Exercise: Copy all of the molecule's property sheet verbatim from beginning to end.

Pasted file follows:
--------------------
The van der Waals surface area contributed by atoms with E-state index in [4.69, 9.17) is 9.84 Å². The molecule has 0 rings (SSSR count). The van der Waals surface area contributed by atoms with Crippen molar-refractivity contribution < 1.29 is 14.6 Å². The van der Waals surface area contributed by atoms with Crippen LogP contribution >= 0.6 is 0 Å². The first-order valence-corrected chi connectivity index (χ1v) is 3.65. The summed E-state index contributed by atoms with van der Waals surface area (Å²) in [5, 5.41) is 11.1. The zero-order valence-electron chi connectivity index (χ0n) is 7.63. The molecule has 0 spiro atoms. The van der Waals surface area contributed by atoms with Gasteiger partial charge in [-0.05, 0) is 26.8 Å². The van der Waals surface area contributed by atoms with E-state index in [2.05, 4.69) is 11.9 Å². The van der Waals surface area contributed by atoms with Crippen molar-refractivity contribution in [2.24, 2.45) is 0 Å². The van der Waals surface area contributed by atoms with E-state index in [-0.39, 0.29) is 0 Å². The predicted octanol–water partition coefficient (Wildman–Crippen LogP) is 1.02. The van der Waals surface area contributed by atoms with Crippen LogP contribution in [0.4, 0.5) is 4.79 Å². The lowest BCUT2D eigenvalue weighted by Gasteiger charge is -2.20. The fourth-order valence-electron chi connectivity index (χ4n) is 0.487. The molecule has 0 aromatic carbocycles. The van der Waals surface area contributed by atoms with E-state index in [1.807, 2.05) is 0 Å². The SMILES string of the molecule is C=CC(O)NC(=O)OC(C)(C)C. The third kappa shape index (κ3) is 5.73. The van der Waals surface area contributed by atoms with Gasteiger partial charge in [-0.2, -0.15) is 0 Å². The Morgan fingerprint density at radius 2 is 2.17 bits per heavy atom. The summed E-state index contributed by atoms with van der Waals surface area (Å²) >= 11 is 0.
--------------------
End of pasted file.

The van der Waals surface area contributed by atoms with E-state index in [4.69, 9.17) is 9.84 Å². The molecule has 0 rings (SSSR count). The van der Waals surface area contributed by atoms with Crippen molar-refractivity contribution < 1.29 is 14.6 Å². The van der Waals surface area contributed by atoms with Crippen LogP contribution >= 0.6 is 0 Å². The first-order valence-corrected chi connectivity index (χ1v) is 3.65. The summed E-state index contributed by atoms with van der Waals surface area (Å²) in [5, 5.41) is 11.1. The zero-order valence-electron chi connectivity index (χ0n) is 7.63. The molecule has 0 spiro atoms. The van der Waals surface area contributed by atoms with Gasteiger partial charge in [-0.05, 0) is 26.8 Å². The van der Waals surface area contributed by atoms with E-state index in [2.05, 4.69) is 11.9 Å². The van der Waals surface area contributed by atoms with Crippen molar-refractivity contribution in [2.24, 2.45) is 0 Å². The van der Waals surface area contributed by atoms with E-state index in [-0.39, 0.29) is 0 Å². The predicted octanol–water partition coefficient (Wildman–Crippen LogP) is 1.02. The van der Waals surface area contributed by atoms with Crippen LogP contribution in [0.4, 0.5) is 4.79 Å². The lowest BCUT2D eigenvalue weighted by Gasteiger charge is -2.20. The fourth-order valence-electron chi connectivity index (χ4n) is 0.487. The molecule has 0 aromatic carbocycles. The van der Waals surface area contributed by atoms with E-state index in [1.807, 2.05) is 0 Å². The SMILES string of the molecule is C=CC(O)NC(=O)OC(C)(C)C. The third kappa shape index (κ3) is 5.73. The van der Waals surface area contributed by atoms with Gasteiger partial charge in [-0.2, -0.15) is 0 Å². The Morgan fingerprint density at radius 2 is 2.17 bits per heavy atom. The summed E-state index contributed by atoms with van der Waals surface area (Å²) >= 11 is 0.